Good news but... Metro Manila minimum pay up by P15 | Inquirer News

Good news but… Metro Manila minimum pay up by P15

By: - Reporter / @santostinaINQ
02:45 AM March 19, 2015

MANILA, Philippines–The good news is that minimum wage earners in Metro Manila will get a pay increase.

The bad news is that the increase is only P15 a day, not enough for even one (special) tricycle ride in the metropolis.


Close to 600,000 minimum wage earners in Metro Manila will get an additional P15 in their daily pay after the Regional Tripartite Wages and Productivity Board (RTWPB) approved the proposal for an increase, according to the Department of Labor and Employment (DOLE).

The increase brings to P481 from P466 the daily minimum wage rate for workers in the region, DOLE-National Capital Region (NCR) Director Alex Avila said in a briefing. Metro Manila has the highest minimum wage among the 17 regions in the country.


Avila said the P15 increase in the minimum wage would directly benefit 587,000 minimum wage earners who also would continue to be exempted from paying income tax on their wage and on their hazard, holiday and overtime pay, and on their night-shift differential.


But the Trade Union Congress of the Philippines (TUCP) said the P15 increase was unacceptable.

“Is this how much the Department of Labor and Employment, the Department of Trade and Industry, and the National Economic and Development Authority—the majority members composing the wage board—reward Filipino workers who contributed to improve and sustain the country’s high economic growth under the Aquino administration for so many years?” TUCP spokesman Alan Tanjusay said in a statement.

Tanjusay said the amount was revolting. “Rather than closing the gap between rich and poor, government officials on the board have further widened the gaping inequality among Filipinos—between a few elite and a famished majority,” he added.

Poverty threshold

Citing government data, the TUCP said the real value of the current P466 minimum daily wage was P356.64, or P7,486.08 a month—short of the poverty threshold of P8,778 a month in 2014 for a family of five.


It was the TUCP that filed a petition seeking a P136-across-the-board daily wage increase early this month. In November last year, the Association of Minimum Wage Earners and Advocates filed a petition seeking a P146.80 across-the-board daily wage increase.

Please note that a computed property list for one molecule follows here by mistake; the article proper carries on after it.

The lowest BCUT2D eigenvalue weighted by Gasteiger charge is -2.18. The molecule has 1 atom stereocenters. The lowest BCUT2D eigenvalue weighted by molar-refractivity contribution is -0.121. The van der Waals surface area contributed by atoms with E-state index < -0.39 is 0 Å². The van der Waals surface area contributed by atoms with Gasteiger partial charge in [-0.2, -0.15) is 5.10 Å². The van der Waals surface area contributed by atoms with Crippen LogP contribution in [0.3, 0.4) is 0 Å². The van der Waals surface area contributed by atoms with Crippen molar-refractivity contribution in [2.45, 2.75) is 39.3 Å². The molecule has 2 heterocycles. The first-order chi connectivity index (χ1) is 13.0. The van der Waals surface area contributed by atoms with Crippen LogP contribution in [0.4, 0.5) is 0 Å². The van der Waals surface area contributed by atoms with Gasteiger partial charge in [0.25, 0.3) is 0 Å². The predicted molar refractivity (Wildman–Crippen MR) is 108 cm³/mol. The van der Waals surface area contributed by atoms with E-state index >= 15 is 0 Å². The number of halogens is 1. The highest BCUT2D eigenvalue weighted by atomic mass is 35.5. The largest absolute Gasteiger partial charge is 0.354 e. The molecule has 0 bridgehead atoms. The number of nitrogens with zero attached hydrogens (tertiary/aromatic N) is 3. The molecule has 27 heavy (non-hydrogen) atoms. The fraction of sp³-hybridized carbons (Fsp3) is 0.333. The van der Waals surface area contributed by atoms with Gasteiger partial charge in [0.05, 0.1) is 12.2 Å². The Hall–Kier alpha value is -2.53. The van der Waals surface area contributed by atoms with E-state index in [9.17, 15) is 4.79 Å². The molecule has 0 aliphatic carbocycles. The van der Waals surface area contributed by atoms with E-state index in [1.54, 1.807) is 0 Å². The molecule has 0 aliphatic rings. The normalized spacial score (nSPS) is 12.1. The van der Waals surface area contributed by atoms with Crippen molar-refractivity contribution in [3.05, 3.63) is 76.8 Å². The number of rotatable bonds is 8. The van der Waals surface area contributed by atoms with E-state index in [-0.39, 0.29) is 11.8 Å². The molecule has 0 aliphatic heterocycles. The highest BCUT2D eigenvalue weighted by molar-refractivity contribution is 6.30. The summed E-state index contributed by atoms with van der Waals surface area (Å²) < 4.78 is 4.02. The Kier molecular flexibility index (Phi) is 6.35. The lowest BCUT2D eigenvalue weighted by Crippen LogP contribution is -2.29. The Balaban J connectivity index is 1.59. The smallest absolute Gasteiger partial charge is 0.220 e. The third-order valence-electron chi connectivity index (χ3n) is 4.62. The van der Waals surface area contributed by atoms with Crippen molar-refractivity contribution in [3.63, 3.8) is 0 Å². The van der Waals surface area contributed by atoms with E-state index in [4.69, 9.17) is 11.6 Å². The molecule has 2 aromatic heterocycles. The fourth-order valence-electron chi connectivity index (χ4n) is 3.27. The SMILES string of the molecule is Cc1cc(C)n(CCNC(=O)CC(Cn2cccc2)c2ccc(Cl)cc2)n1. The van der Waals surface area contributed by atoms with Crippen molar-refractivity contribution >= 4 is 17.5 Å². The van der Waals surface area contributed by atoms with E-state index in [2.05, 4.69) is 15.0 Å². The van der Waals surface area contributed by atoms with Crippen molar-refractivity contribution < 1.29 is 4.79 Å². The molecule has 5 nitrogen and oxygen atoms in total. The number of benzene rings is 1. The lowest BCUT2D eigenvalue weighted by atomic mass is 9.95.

“Unfortunately, the RTWPB is not mandated to set across-the-board wage increases. Our mandate is to set minimum wages,” the board said when it took note of the petitions.

According to the RTWPB-NCR resolution granting the P15 increase in the daily basic minimum wage, the P15 cost of living allowance in effect since January 2014 will also continue.

DOLE spokesman Nicon Fameronag said the minimum wage increase was expected to be affirmed by the National Wages and Productivity Commission this week.


The increase will take effect 15 days after its publication in major dailies.

While the new minimum wage in Metro Manila has been raised to P481 for workers in the nonagriculture sector, workers in the agricultural sector will get a daily pay of just P444.

In issuing the new wage increase, Avila said the RTWPB—composed of representatives of labor and management, and the government—took into consideration several factors. These included the erosion of the minimum wage, inflation rate, possible impact of the wage adjustment on prices and on employment, employers’ ability to pay, and the results of its public hearings.

Avila expressed confidence that like the past year, employers would be able to bear the cost of the increase without hampering their viability for growth and expansion and, therefore, their ability to sustain employment creation.


In the latest minimum wage pay hike, Avila noted the removal from the list of establishments that may apply for a one-year exemption from the wage order.

The delisted firms must have total assets—including those arising from loans but exclusive of the land on which the establishments’ offices, plants and equipment are located—of not more than P3 million.

“Only distressed establishments, retail/service establishments regularly employing not more than 10 workers, and establishments adversely affected by natural calamities may apply for exemption and as determined by the RTWPB-NCR,” he said.

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TAGS: Department of Labor, Labor, Metro Manila, minimum wage hike, pay raise, workers
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